As she did with the Greeks, Krause sent me an envelope of notecards about teaching Shakespeare. (Actually, they were 3 x 6ish cards advertising the final season of her Playhouse at Eagles Mere--1963, I think. She wrote on the blank back side.)
Begin with the language, the verse. Nothing strange in the iambic pentameter -- it's a basic English rhythm --
Through his use of meter and language he delineates character. Your cues to character are in the verse. Learn to read it for clues.
Read to them lines from Friar Laurence -- emphasize the trite rhymed couplets -- light, night etc.
Ask them what kind of person would speak so tritely -- Emphasize the extreme regularity of the iambic line -- What cue to character do you have -- If you were impersonating him, what characteristics creep out (Pick a few herbs to accompany the lines) dead serious trite to dah to dah to dah -- Now what do you know about his part in the tragedy --
Shakespeare delineates through his verse.
2. Titania -- usually played as a lovely, delicate little fairy. Read These are the forgeries of jealousy -- let it spit & hiss -- There is not a pretty sound in it. Cues to character & role in the drama.
Perhaps compare with Oberon's Once upon a promontory --
Read some of Lady Macbeth's utterly prosy lines "My hands are of your color" to compare with Macbeth's "All the multitudinous seas incarnadine"
Do just a few lines -- enough to get students fascinated with the language verse -- Point out the infinite variety in the blank verse --
Brutus -- sustained, regular, etc.
Marc Antony -- brilliant rhetoric
Cassius -- cutting --
Make them aware of the effect words have by sound alone.
Point out iambic pentameter is natural speech. We fall into it -- or wish we could -- at moments of depth.
Point out the difference in long & short sounds
To be or -- long, sustained
"O then I see Queen Mab" -- prevailing short with long to create the magic of his mind.
Assign significant speeches which they will enjoy --
Mercutio "Queen Mab" --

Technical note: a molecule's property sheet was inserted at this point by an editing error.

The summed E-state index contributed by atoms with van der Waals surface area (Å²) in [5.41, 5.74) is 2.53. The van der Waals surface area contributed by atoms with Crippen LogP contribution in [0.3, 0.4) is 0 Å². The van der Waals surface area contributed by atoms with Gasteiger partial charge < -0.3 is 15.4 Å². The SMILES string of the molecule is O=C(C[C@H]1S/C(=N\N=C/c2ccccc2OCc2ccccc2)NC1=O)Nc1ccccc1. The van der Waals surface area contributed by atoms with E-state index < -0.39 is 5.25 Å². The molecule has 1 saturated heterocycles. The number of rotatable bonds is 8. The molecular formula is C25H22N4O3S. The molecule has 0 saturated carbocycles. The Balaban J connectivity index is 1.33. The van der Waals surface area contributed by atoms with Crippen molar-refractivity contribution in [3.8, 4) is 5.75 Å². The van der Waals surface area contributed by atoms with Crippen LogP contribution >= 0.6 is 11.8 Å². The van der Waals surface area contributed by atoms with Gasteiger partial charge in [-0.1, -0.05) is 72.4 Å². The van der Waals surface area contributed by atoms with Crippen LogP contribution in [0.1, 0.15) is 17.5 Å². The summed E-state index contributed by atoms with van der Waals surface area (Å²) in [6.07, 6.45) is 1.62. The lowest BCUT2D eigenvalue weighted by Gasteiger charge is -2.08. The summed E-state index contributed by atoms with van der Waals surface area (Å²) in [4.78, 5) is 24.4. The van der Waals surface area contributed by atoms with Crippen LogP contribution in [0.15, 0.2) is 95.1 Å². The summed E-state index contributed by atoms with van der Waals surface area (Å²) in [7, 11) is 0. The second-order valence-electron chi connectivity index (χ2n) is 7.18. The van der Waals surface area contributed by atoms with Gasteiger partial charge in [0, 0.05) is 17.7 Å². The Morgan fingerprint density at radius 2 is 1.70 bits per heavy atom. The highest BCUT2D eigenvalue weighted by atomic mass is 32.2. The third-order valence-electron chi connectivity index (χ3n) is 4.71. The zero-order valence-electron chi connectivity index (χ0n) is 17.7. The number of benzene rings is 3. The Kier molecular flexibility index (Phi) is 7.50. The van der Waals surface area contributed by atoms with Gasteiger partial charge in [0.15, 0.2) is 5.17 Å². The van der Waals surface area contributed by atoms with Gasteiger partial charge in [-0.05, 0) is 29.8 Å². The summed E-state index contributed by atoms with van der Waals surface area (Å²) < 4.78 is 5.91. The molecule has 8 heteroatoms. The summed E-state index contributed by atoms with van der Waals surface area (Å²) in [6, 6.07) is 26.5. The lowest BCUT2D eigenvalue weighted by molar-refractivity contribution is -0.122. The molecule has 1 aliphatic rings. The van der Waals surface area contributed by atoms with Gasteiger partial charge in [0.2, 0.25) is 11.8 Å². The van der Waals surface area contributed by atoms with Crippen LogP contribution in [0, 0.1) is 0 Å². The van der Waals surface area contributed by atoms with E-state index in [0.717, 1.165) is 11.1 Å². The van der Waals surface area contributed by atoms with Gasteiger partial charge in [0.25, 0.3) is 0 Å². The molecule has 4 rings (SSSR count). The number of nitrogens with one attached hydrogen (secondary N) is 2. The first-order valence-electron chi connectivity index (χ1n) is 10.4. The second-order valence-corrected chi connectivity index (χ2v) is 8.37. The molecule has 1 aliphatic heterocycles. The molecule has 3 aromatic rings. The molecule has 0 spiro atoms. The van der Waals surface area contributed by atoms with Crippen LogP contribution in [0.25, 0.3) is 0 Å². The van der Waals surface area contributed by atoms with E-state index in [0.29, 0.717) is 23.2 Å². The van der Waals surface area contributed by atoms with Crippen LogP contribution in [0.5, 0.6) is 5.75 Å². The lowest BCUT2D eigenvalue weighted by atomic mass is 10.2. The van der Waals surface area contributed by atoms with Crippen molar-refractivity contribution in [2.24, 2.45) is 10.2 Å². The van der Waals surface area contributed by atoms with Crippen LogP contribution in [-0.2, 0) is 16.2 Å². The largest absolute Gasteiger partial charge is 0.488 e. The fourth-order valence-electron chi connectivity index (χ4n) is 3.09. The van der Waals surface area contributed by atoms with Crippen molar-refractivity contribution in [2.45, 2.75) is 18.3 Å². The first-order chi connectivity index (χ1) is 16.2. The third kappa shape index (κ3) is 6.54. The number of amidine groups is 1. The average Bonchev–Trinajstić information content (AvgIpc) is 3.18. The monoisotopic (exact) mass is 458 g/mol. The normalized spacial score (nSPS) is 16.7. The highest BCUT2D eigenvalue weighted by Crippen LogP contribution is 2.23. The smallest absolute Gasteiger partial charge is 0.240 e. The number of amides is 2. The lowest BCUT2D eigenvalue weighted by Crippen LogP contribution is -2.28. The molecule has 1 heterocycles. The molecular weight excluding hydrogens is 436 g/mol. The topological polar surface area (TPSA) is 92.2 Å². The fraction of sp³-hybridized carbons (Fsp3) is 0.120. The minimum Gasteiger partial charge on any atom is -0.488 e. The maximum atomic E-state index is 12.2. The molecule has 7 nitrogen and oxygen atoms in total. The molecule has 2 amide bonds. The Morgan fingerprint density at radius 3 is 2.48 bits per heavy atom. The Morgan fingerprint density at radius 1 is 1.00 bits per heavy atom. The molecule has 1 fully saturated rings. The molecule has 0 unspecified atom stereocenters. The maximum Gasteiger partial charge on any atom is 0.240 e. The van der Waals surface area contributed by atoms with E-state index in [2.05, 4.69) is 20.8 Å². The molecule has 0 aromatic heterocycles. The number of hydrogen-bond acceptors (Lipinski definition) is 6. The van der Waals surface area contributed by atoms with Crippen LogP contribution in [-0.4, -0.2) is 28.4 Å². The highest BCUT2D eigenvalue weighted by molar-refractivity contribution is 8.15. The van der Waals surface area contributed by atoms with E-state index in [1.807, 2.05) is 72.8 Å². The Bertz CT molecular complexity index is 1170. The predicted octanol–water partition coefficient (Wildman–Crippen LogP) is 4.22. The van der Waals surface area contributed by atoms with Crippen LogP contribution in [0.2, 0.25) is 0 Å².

Cleopatra (I dreamed there was) --
Macbeth ("Tomorrow" or "Is this a dagger") --
Juliet -- "Gallop apace"
John of Gaunt --
Richard II --
Opening of Richard III
(Always ask them to tell what character traits they discovered from the verse)
Read Granville Barker Prefaces -- Use them freely -- Never hesitate to borrow ideas in the beginning. They will become your own as you use them -- Assimilate -- use -- Maybe there are still copies of the lists of speeches I used for these first 2 weeks. If not make out one of your own -- don't be afraid to use your own favorite passages! -- In the beginning do what you know you can do well. Then grow -- stretch -- reach -- -- --
Point out Shakespeare uses prose for Rosalind & Orlando in the beginning. But what prose! It's Shavian. What do you know about Rosalind's mind? Her wit, her humor, her enchantment?
Point out the commonplace language of rustics, citizens -- the literal, unpoetic, absence of imagery -- Give some time to rustics of Midsummer -- Porter of Macbeth -- Grave diggers -- through their language you know them -- Have fun with them -- then turn to Hamlet -- Macbeth
Do the ones you know best.
At the end of a journal entry, she wrote this.
Long full skirts & many petticoats to be lifted up as one runs, kicked out of the way.
Astonishment -- a ship from China
Bait the bear
Dance the Elizabethan dances
Sing with Feste
play tricks on Malvolio
A glorious age!